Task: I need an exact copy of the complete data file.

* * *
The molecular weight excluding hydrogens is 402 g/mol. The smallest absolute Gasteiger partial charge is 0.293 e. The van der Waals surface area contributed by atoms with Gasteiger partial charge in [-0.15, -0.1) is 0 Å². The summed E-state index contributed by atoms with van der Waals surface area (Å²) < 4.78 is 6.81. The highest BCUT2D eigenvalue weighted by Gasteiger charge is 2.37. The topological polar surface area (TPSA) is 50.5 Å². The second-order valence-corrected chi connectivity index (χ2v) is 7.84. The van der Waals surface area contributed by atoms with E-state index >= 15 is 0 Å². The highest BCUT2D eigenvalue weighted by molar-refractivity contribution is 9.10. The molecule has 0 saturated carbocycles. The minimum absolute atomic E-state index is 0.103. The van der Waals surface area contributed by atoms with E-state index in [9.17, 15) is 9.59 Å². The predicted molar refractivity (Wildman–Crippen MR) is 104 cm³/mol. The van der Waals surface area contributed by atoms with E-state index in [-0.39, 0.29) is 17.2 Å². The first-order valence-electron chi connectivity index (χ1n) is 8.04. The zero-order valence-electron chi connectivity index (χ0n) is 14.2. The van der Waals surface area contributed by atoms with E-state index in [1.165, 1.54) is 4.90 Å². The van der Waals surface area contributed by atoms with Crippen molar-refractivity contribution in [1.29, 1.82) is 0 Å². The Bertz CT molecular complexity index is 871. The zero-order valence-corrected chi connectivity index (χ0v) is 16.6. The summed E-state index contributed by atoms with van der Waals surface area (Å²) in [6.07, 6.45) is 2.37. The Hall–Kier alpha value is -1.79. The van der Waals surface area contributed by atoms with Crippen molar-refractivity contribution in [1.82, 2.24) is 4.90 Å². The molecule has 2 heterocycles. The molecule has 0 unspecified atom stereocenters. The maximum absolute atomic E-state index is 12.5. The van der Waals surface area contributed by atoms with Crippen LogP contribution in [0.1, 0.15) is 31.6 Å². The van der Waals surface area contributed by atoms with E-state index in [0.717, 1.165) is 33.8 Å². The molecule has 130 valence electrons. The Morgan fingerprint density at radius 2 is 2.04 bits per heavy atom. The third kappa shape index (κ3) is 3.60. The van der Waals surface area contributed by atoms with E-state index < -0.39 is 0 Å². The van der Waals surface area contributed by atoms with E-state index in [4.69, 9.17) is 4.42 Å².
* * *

The molecular weight excluding hydrogens is 402 g/mol. The smallest absolute Gasteiger partial charge is 0.293 e. The van der Waals surface area contributed by atoms with Gasteiger partial charge in [-0.15, -0.1) is 0 Å². The summed E-state index contributed by atoms with van der Waals surface area (Å²) < 4.78 is 6.81. The highest BCUT2D eigenvalue weighted by Gasteiger charge is 2.37. The topological polar surface area (TPSA) is 50.5 Å². The second-order valence-corrected chi connectivity index (χ2v) is 7.84. The van der Waals surface area contributed by atoms with E-state index >= 15 is 0 Å². The highest BCUT2D eigenvalue weighted by molar-refractivity contribution is 9.10. The molecule has 0 saturated carbocycles. The minimum absolute atomic E-state index is 0.103. The van der Waals surface area contributed by atoms with E-state index in [9.17, 15) is 9.59 Å². The predicted molar refractivity (Wildman–Crippen MR) is 104 cm³/mol. The van der Waals surface area contributed by atoms with E-state index in [-0.39, 0.29) is 17.2 Å². The first-order valence-electron chi connectivity index (χ1n) is 8.04. The zero-order valence-electron chi connectivity index (χ0n) is 14.2. The van der Waals surface area contributed by atoms with E-state index in [1.165, 1.54) is 4.90 Å². The van der Waals surface area contributed by atoms with Crippen molar-refractivity contribution in [1.29, 1.82) is 0 Å². The Bertz CT molecular complexity index is 871. The zero-order valence-corrected chi connectivity index (χ0v) is 16.6. The summed E-state index contributed by atoms with van der Waals surface area (Å²) in [6.07, 6.45) is 2.37. The Hall–Kier alpha value is -1.79. The van der Waals surface area contributed by atoms with Crippen molar-refractivity contribution in [1.82, 2.24) is 4.90 Å². The molecule has 2 heterocycles. The molecule has 0 unspecified atom stereocenters. The maximum absolute atomic E-state index is 12.5. The van der Waals surface area contributed by atoms with Crippen LogP contribution in [0.1, 0.15) is 31.6 Å². The van der Waals surface area contributed by atoms with E-state index in [0.717, 1.165) is 33.8 Å². The molecule has 130 valence electrons. The Morgan fingerprint density at radius 2 is 2.04 bits per heavy atom. The third kappa shape index (κ3) is 3.60. The van der Waals surface area contributed by atoms with E-state index < -0.39 is 0 Å². The van der Waals surface area contributed by atoms with E-state index in [4.69, 9.17) is 4.42 Å².